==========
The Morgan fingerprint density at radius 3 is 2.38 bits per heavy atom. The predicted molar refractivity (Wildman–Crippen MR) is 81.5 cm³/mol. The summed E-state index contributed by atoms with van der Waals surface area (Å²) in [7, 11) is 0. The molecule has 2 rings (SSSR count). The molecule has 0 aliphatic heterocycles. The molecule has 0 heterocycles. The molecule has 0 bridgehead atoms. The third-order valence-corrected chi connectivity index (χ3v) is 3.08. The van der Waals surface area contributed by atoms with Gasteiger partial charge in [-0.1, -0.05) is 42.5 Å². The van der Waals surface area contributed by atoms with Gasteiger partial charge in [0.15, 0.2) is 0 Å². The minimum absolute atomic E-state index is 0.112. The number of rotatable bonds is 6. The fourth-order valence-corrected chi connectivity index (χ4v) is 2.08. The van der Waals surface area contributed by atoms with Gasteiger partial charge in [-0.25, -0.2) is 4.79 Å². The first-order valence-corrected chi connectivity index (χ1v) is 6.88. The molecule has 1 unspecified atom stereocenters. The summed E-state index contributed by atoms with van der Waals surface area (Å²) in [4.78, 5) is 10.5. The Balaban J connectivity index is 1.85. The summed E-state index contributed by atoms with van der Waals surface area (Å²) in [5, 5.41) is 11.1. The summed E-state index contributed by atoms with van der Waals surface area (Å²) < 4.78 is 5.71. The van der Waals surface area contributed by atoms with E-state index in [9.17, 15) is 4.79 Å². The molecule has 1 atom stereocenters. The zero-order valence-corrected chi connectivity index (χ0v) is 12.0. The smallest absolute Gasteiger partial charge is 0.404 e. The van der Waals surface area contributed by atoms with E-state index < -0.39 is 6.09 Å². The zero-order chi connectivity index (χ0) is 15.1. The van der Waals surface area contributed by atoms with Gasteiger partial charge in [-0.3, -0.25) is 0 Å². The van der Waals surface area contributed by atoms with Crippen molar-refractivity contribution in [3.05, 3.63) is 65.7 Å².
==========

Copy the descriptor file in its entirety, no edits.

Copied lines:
The Morgan fingerprint density at radius 3 is 2.38 bits per heavy atom. The predicted molar refractivity (Wildman–Crippen MR) is 81.5 cm³/mol. The summed E-state index contributed by atoms with van der Waals surface area (Å²) in [7, 11) is 0. The molecule has 2 rings (SSSR count). The molecule has 0 aliphatic heterocycles. The molecule has 0 heterocycles. The molecule has 0 bridgehead atoms. The third-order valence-corrected chi connectivity index (χ3v) is 3.08. The van der Waals surface area contributed by atoms with Gasteiger partial charge in [-0.1, -0.05) is 42.5 Å². The van der Waals surface area contributed by atoms with Gasteiger partial charge in [0.15, 0.2) is 0 Å². The minimum absolute atomic E-state index is 0.112. The number of rotatable bonds is 6. The fourth-order valence-corrected chi connectivity index (χ4v) is 2.08. The van der Waals surface area contributed by atoms with Gasteiger partial charge in [-0.25, -0.2) is 4.79 Å². The first-order valence-corrected chi connectivity index (χ1v) is 6.88. The molecule has 1 unspecified atom stereocenters. The summed E-state index contributed by atoms with van der Waals surface area (Å²) in [4.78, 5) is 10.5. The Balaban J connectivity index is 1.85. The summed E-state index contributed by atoms with van der Waals surface area (Å²) in [5, 5.41) is 11.1. The summed E-state index contributed by atoms with van der Waals surface area (Å²) < 4.78 is 5.71. The van der Waals surface area contributed by atoms with E-state index in [9.17, 15) is 4.79 Å². The molecule has 1 atom stereocenters. The zero-order valence-corrected chi connectivity index (χ0v) is 12.0. The smallest absolute Gasteiger partial charge is 0.404 e. The van der Waals surface area contributed by atoms with E-state index < -0.39 is 6.09 Å². The zero-order chi connectivity index (χ0) is 15.1. The van der Waals surface area contributed by atoms with Gasteiger partial charge in [-0.3, -0.25) is 0 Å². The van der Waals surface area contributed by atoms with Crippen molar-refractivity contribution in [3.05, 3.63) is 65.7 Å².